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Foreign Policy

Productive Consultations Between China and Vietnam

Dec 17, 2018
  • Luo Liang

    Assistant Research Fellow, National Institute for South China Sea Studies

According to the website of the Chinese Foreign Ministry, on November 6 and 7, 2018, the China-Vietnam working group for demarcation in waters outside the mouth of the Beibu Bay had their 10th round of negotiations in Ningbo, Zhejiang province, and the working group for consultation over maritime joint development held their 7th round of consultations. At the meetings, the working groups conducted in-depth exchanges on maritime demarcation and large-scale joint development in the South China Sea.

The Beibu Bay is a semi-closed sea encircled by the coast of China and Vietnam and China’s Hainan Island. The width of the 128,000 square kilometer sea ranges from 110 to 180 nautical miles. According to corresponding stipulations, as signatories of the United Nations Convention on The Law of The Sea, China and Vietnam, with both their exclusive economic zones and continental shelves overlapping in waters of the Beibu Bay, need to solve the problem through demarcation. Since they normalized relations in the beginning of the 1990s, China and Vietnam successfully demarcated maritime territories in the Beibu Bay on December 25, 2000, following the principle of giving the two roughly equal areas, forming China’s first maritime borderline. Since the beginning of the new century, judging from the volume of petroleum and gas reserves in the Beibu Bay as well as the progress of exploitation, it is an inevitable trend to go from “inside the Bay” to “outside the Bay mouth”.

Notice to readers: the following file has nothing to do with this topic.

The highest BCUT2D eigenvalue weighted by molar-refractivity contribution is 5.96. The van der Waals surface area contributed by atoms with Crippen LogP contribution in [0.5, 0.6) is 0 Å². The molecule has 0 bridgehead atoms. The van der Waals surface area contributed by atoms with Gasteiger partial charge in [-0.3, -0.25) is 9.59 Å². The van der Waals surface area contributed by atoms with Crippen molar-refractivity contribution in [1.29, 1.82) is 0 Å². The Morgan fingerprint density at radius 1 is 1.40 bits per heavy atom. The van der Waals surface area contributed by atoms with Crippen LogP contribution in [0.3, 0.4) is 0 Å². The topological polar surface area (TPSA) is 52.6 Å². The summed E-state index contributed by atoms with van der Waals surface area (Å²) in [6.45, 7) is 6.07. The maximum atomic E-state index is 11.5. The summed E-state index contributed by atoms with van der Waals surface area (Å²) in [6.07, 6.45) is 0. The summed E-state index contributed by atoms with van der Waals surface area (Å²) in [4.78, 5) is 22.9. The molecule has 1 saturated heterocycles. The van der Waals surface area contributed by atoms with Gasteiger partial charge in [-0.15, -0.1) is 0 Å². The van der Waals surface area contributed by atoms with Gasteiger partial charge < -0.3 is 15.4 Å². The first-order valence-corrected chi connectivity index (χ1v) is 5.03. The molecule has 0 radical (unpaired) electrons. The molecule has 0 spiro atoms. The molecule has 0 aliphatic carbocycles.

Reviewing negotiations over demarcation outside mouth of the Beibu Bay

On October 11, 2011, China and Vietnam signed “Agreement on Basic Principles Guiding Resolution of Maritime Issues Between the People’s Republic of China and Socialist Republic of Vietnam.” The Agreement calls for steadily proceeding with negotiations on demarcation outside the mouth of the Beibu Bay, and at the same time actively discussing joint development in the maritime area. For that purpose, the two parties set up the working groups, taking turns to host regular meetings of leaders of government negotiation groups, twice a year, as well as special meetings when necessary. Since May 2012, the mechanism has successfully held 10 rounds of consultations, with occasional interruptions thanks to the “unpleasant” maritime conflict between the two parties.